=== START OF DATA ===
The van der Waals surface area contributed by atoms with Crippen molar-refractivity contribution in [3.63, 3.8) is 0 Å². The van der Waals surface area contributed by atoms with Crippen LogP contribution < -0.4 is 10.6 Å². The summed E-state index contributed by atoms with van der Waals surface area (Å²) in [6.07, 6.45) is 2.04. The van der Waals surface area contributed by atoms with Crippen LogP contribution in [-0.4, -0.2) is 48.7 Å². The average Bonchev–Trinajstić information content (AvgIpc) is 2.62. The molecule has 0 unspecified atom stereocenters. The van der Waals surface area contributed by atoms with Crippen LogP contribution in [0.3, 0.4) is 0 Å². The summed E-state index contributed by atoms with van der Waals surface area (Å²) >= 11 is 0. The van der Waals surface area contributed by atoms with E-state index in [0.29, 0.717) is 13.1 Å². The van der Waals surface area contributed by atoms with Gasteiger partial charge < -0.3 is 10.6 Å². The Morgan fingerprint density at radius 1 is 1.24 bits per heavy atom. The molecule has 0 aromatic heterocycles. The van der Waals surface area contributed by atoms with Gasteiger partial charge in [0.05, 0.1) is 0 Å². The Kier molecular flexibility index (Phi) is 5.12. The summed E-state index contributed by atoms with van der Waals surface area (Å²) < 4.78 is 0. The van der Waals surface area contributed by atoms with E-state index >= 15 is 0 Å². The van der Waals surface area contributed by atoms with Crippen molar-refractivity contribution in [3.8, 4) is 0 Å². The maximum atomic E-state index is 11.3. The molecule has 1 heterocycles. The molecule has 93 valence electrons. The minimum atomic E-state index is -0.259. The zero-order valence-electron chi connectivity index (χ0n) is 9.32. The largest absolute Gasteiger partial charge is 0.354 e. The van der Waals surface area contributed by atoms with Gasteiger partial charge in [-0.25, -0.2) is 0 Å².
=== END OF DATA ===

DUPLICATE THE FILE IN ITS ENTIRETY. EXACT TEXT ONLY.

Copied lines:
The van der Waals surface area contributed by atoms with Crippen molar-refractivity contribution in [3.63, 3.8) is 0 Å². The van der Waals surface area contributed by atoms with Crippen LogP contribution < -0.4 is 10.6 Å². The summed E-state index contributed by atoms with van der Waals surface area (Å²) in [6.07, 6.45) is 2.04. The van der Waals surface area contributed by atoms with Crippen LogP contribution in [-0.4, -0.2) is 48.7 Å². The average Bonchev–Trinajstić information content (AvgIpc) is 2.62. The molecule has 0 unspecified atom stereocenters. The van der Waals surface area contributed by atoms with Crippen LogP contribution in [0.3, 0.4) is 0 Å². The summed E-state index contributed by atoms with van der Waals surface area (Å²) >= 11 is 0. The van der Waals surface area contributed by atoms with E-state index in [0.29, 0.717) is 13.1 Å². The van der Waals surface area contributed by atoms with Gasteiger partial charge < -0.3 is 10.6 Å². The Morgan fingerprint density at radius 1 is 1.24 bits per heavy atom. The molecule has 0 aromatic heterocycles. The van der Waals surface area contributed by atoms with Gasteiger partial charge in [0.05, 0.1) is 0 Å². The Kier molecular flexibility index (Phi) is 5.12. The summed E-state index contributed by atoms with van der Waals surface area (Å²) < 4.78 is 0. The van der Waals surface area contributed by atoms with E-state index >= 15 is 0 Å². The van der Waals surface area contributed by atoms with Crippen molar-refractivity contribution in [3.8, 4) is 0 Å². The maximum atomic E-state index is 11.3. The molecule has 1 heterocycles. The molecule has 93 valence electrons. The minimum atomic E-state index is -0.259. The zero-order valence-electron chi connectivity index (χ0n) is 9.32. The largest absolute Gasteiger partial charge is 0.354 e. The van der Waals surface area contributed by atoms with Gasteiger partial charge in [-0.25, -0.2) is 0 Å².